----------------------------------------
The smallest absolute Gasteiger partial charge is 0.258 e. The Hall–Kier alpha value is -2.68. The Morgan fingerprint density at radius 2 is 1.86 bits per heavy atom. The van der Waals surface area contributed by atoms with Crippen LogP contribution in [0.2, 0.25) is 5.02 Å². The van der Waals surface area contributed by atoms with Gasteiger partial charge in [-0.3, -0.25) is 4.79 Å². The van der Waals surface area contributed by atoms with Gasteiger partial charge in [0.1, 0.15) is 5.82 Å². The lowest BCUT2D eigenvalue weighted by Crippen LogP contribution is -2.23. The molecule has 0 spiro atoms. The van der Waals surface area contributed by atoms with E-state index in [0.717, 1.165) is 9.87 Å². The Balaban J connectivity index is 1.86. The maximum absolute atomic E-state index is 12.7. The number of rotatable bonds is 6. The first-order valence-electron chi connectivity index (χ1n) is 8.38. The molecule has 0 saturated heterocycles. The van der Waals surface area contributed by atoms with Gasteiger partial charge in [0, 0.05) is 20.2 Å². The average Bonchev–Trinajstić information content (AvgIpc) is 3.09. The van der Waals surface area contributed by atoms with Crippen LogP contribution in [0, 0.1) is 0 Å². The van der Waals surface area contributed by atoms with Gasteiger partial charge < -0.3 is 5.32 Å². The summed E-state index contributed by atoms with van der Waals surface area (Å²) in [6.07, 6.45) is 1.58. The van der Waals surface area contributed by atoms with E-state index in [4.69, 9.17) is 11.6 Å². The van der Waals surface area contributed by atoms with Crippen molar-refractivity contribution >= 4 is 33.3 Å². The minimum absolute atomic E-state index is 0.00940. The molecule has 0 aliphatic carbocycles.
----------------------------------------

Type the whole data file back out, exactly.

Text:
The smallest absolute Gasteiger partial charge is 0.258 e. The Hall–Kier alpha value is -2.68. The Morgan fingerprint density at radius 2 is 1.86 bits per heavy atom. The van der Waals surface area contributed by atoms with Crippen LogP contribution in [0.2, 0.25) is 5.02 Å². The van der Waals surface area contributed by atoms with Gasteiger partial charge in [-0.3, -0.25) is 4.79 Å². The van der Waals surface area contributed by atoms with Gasteiger partial charge in [0.1, 0.15) is 5.82 Å². The lowest BCUT2D eigenvalue weighted by Crippen LogP contribution is -2.23. The molecule has 0 spiro atoms. The van der Waals surface area contributed by atoms with E-state index in [0.717, 1.165) is 9.87 Å². The Balaban J connectivity index is 1.86. The maximum absolute atomic E-state index is 12.7. The number of rotatable bonds is 6. The first-order valence-electron chi connectivity index (χ1n) is 8.38. The molecule has 0 saturated heterocycles. The van der Waals surface area contributed by atoms with Gasteiger partial charge in [0, 0.05) is 20.2 Å². The average Bonchev–Trinajstić information content (AvgIpc) is 3.09. The van der Waals surface area contributed by atoms with Crippen LogP contribution in [0, 0.1) is 0 Å². The van der Waals surface area contributed by atoms with Gasteiger partial charge < -0.3 is 5.32 Å². The summed E-state index contributed by atoms with van der Waals surface area (Å²) in [6.07, 6.45) is 1.58. The van der Waals surface area contributed by atoms with E-state index in [4.69, 9.17) is 11.6 Å². The van der Waals surface area contributed by atoms with Crippen molar-refractivity contribution >= 4 is 33.3 Å². The minimum absolute atomic E-state index is 0.00940. The molecule has 0 aliphatic carbocycles.